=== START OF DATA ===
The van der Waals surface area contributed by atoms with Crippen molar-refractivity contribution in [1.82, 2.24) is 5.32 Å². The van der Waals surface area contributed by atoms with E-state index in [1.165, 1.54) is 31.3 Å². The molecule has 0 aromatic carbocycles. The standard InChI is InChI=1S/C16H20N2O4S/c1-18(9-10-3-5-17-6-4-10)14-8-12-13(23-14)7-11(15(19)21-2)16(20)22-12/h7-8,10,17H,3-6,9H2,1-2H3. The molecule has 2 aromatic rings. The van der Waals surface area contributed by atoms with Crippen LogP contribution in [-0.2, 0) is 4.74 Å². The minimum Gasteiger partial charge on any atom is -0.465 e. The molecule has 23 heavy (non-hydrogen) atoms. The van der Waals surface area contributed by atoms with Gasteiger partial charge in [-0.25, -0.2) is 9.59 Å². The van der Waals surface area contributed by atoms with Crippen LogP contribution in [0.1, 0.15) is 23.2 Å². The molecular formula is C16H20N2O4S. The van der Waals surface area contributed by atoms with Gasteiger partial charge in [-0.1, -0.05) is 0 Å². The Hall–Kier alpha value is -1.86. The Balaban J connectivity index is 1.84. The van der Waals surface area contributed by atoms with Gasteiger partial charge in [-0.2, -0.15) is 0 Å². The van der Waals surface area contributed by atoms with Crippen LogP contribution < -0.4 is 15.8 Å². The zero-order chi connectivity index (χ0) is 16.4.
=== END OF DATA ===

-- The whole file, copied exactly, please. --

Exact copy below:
The van der Waals surface area contributed by atoms with Crippen molar-refractivity contribution in [1.82, 2.24) is 5.32 Å². The van der Waals surface area contributed by atoms with E-state index in [1.165, 1.54) is 31.3 Å². The molecule has 0 aromatic carbocycles. The standard InChI is InChI=1S/C16H20N2O4S/c1-18(9-10-3-5-17-6-4-10)14-8-12-13(23-14)7-11(15(19)21-2)16(20)22-12/h7-8,10,17H,3-6,9H2,1-2H3. The molecule has 2 aromatic rings. The van der Waals surface area contributed by atoms with Crippen LogP contribution in [-0.2, 0) is 4.74 Å². The minimum Gasteiger partial charge on any atom is -0.465 e. The molecule has 23 heavy (non-hydrogen) atoms. The van der Waals surface area contributed by atoms with Gasteiger partial charge in [-0.25, -0.2) is 9.59 Å². The van der Waals surface area contributed by atoms with Crippen LogP contribution in [0.1, 0.15) is 23.2 Å². The molecular formula is C16H20N2O4S. The van der Waals surface area contributed by atoms with Gasteiger partial charge in [-0.1, -0.05) is 0 Å². The Hall–Kier alpha value is -1.86. The Balaban J connectivity index is 1.84. The van der Waals surface area contributed by atoms with Gasteiger partial charge in [-0.2, -0.15) is 0 Å². The van der Waals surface area contributed by atoms with Crippen LogP contribution < -0.4 is 15.8 Å². The zero-order chi connectivity index (χ0) is 16.4.